Inside Self-Storage

APR 2019

Inside Self-Storage (ISS) is an information source for industry owners, managers, developers and investors covering news, trends, facility operation, finance, real estate, construction, development, marketing, technology, insurance and legality.

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Page 45 of 93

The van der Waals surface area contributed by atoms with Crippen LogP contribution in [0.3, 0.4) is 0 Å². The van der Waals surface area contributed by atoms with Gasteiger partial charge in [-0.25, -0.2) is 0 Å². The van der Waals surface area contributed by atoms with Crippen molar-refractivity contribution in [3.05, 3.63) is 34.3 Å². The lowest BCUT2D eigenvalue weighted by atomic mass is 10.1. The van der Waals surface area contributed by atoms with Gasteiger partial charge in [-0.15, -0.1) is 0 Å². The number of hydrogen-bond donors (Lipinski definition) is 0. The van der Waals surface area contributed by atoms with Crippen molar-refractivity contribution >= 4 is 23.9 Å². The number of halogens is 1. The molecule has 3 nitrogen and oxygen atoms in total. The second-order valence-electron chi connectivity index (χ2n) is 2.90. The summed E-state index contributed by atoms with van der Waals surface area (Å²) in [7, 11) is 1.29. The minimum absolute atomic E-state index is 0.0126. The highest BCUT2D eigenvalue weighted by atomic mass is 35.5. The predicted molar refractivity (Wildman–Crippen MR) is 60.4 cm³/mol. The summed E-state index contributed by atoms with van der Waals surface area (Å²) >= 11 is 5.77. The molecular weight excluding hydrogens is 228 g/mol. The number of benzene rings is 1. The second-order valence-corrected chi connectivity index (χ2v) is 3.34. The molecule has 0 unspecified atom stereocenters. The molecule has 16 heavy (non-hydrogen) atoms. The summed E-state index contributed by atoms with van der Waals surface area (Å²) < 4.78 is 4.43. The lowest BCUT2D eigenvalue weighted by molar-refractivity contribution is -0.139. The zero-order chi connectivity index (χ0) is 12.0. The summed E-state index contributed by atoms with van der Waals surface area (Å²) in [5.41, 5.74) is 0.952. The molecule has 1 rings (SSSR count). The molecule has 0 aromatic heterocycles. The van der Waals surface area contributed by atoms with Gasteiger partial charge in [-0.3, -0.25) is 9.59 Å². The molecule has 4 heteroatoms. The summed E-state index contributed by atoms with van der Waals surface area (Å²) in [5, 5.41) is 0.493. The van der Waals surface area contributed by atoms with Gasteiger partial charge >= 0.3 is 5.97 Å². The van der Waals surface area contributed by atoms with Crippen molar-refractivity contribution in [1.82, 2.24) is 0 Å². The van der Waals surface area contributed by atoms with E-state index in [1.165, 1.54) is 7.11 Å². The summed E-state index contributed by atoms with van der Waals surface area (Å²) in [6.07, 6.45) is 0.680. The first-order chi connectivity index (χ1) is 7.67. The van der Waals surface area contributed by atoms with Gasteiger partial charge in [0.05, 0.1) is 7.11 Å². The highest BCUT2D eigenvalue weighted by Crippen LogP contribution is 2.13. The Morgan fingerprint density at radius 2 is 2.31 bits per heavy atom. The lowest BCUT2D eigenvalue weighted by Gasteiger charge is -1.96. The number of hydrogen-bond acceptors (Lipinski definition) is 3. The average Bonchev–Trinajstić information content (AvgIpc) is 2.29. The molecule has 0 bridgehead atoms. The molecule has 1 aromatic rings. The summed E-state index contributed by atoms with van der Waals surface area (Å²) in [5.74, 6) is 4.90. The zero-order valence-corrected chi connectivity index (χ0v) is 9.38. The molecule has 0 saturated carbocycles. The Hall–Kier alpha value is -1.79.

W e've all heard that self-storage resident managers are a thing of the past. That may be true with some new facilities being built today, but not all. There are still owners and developers incorporating residences into their plans, and managers who still seek this employment arrangement. In addition, there are scores of properties that still operate in this manner. When you live onsite, it brings a new dynamic to the employee-employer relationship. Not only is the owner your boss, he's your landlord. You need to ensure you're protected if your employment ends, no matter the reason. Sign a Lease When applying for a resident-manager position, you need to think about the end of the job in the beginning. This means asking about the parameters and any rules of onsite living during the job interview. There's nothing wrong with inquiring about this aspect of the job. Your employer should have a resident manager's apartment lease as part of its employment package. It should be signed and dated before you move any personal items into the home. The contract should include verbiage like the following: Rent term: As long as lessee(s) remains in the employ of lessor, the apartment will be leased to the lessee(s) on a week-to-week basis at no charge. Upon termination of employment with lessor, lessee(s) agree to vacate the apartment within seven (7) days or commence paying rent as outlined under holding over/termination. Seven days is a reasonable period for anyone to pack up, get a moving truck and vacate the home. This might be as few as five days; however, it's unreasonable to ask a manager to vacate immediately! The lease should also include: Holding over/termination: Upon termination of lessee(s) employment with lessor, lessee(s) agrees to immediately vacate the premises and leave the premises in the same condition as when this agreement commenced, less normal wear and tear. Any damage beyond normal wear and tear will be reimbursed to lessor by lessee(s). If the lessee(s) fails to vacate, lessor may bring legal action to oust lessee(s). In addition, lessee(s) will be charged rent and utilities at a rate of $50 per day if lessee(s) elects to hold over. There must be a timeframe to vacate and consequences for not doing so. If your employment ends, you probably don't want to hang around the property anyway! By having a signed lease, you have legal paperwork to cover you, so the employer doesn't just show up with the locksmith and change the locks on the home you've been occupying. Remember, the lease protects you as well as the owner. It ensures everyone is on the same page as to what happens when employment ends. This is the best protection a manager and owner can have. If the company doesn't have a resident manager's lease, suggest it create one. A letter of employment can also be designed to cover items such as residing in the apartment. It should stipulate terms such as: You'll live rent-free as long as you're employed at the facility; it'll be your residence; and you won't rent it out without approval from the company. Be Courteous We've all heard horror stories of a fired manager who refused to leave the residence, or who damaged the home. For example, some let their pets do their "business" all over the place. How about the story of the manager who stood in the window and "mooned" people? You don't want to be that person, do you? When your position ends, clean the home and leave it in better condition than you found it. Being a resident is part of your employment and can therefore affect the reference for your next position. When it comes time to look for a new job, you want your references to be able to say you were a respectful tenant as well as a good employee! Be Prepared As a resident manager, you likely don't pay rent or utilities. Hopefully, you also receive a decent wage. It's important to plan for your future by saving some of your wages from the very beginning. If your company offers a 401K plan, great! If it doesn't, open a savings account and stash away 15 percent or more of your monthly earnings. Think about what you'd do if the property was suddenly sold and you were expected to move out. Would you have the money to do so? Let's face it, nothing lasts forever. Planning means you won't be stuck and stressed if your employment ends unexpectedly. Rather, you'll have the funds to move on to the next chapter in your life. Do the best job you can, take pride in your work and communicate with your company in a professional manner. If things aren't going well, be prepared to find another opportunity that's better suited for you. Pamela Alton is the owner of Mini-Management Services, which has been placing self-storage managers in positions all over the United States since 1991. She also offers staff training, operational consulting, and facility audits and inspections. For more information, call 321.890.2245; e-mail; visit ADVICE for RESIDENT MANAGERS LEARN MORE Learn more from author Pam Alton in the seminar, "Climbing the Ladder of Self-Storage Success: Career Advice for Facility Managers," which she'll present at the ISS World Expo in Las Vegas, April 1-4. Get details and register at Protecting your rights when employment ends By Pamela Alton 44 ISS I April 2019

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